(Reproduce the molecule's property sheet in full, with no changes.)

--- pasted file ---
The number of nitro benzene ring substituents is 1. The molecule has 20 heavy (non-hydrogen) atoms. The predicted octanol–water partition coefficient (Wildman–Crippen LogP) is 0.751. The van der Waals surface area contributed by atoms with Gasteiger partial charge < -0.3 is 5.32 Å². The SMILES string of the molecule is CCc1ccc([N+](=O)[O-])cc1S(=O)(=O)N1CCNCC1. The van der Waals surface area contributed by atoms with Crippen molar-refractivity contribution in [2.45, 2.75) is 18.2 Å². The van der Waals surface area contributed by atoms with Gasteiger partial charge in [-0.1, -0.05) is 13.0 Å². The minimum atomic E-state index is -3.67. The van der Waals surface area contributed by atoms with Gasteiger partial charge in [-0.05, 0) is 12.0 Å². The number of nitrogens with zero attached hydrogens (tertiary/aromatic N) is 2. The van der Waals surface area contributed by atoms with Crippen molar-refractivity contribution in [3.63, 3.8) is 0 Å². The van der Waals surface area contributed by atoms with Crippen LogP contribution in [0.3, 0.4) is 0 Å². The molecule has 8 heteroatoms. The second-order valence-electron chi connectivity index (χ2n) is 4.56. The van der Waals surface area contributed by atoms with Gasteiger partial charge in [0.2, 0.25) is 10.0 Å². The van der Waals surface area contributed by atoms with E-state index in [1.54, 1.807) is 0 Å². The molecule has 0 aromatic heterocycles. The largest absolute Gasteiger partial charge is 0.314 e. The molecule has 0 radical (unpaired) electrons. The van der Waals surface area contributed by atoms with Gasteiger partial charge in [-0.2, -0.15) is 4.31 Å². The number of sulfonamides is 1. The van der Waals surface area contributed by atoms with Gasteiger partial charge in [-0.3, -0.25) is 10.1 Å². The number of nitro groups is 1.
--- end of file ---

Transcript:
The number of nitro benzene ring substituents is 1. The molecule has 20 heavy (non-hydrogen) atoms. The predicted octanol–water partition coefficient (Wildman–Crippen LogP) is 0.751. The van der Waals surface area contributed by atoms with Gasteiger partial charge < -0.3 is 5.32 Å². The SMILES string of the molecule is CCc1ccc([N+](=O)[O-])cc1S(=O)(=O)N1CCNCC1. The van der Waals surface area contributed by atoms with Crippen molar-refractivity contribution in [2.45, 2.75) is 18.2 Å². The van der Waals surface area contributed by atoms with Gasteiger partial charge in [-0.1, -0.05) is 13.0 Å². The minimum atomic E-state index is -3.67. The van der Waals surface area contributed by atoms with Gasteiger partial charge in [-0.05, 0) is 12.0 Å². The number of nitrogens with zero attached hydrogens (tertiary/aromatic N) is 2. The van der Waals surface area contributed by atoms with Crippen molar-refractivity contribution in [3.63, 3.8) is 0 Å². The van der Waals surface area contributed by atoms with Crippen LogP contribution in [0.3, 0.4) is 0 Å². The molecule has 8 heteroatoms. The second-order valence-electron chi connectivity index (χ2n) is 4.56. The van der Waals surface area contributed by atoms with Gasteiger partial charge in [0.2, 0.25) is 10.0 Å². The van der Waals surface area contributed by atoms with E-state index in [1.54, 1.807) is 0 Å². The molecule has 0 aromatic heterocycles. The largest absolute Gasteiger partial charge is 0.314 e. The molecule has 0 radical (unpaired) electrons. The van der Waals surface area contributed by atoms with Gasteiger partial charge in [-0.2, -0.15) is 4.31 Å². The number of sulfonamides is 1. The van der Waals surface area contributed by atoms with Gasteiger partial charge in [-0.3, -0.25) is 10.1 Å². The number of nitro groups is 1.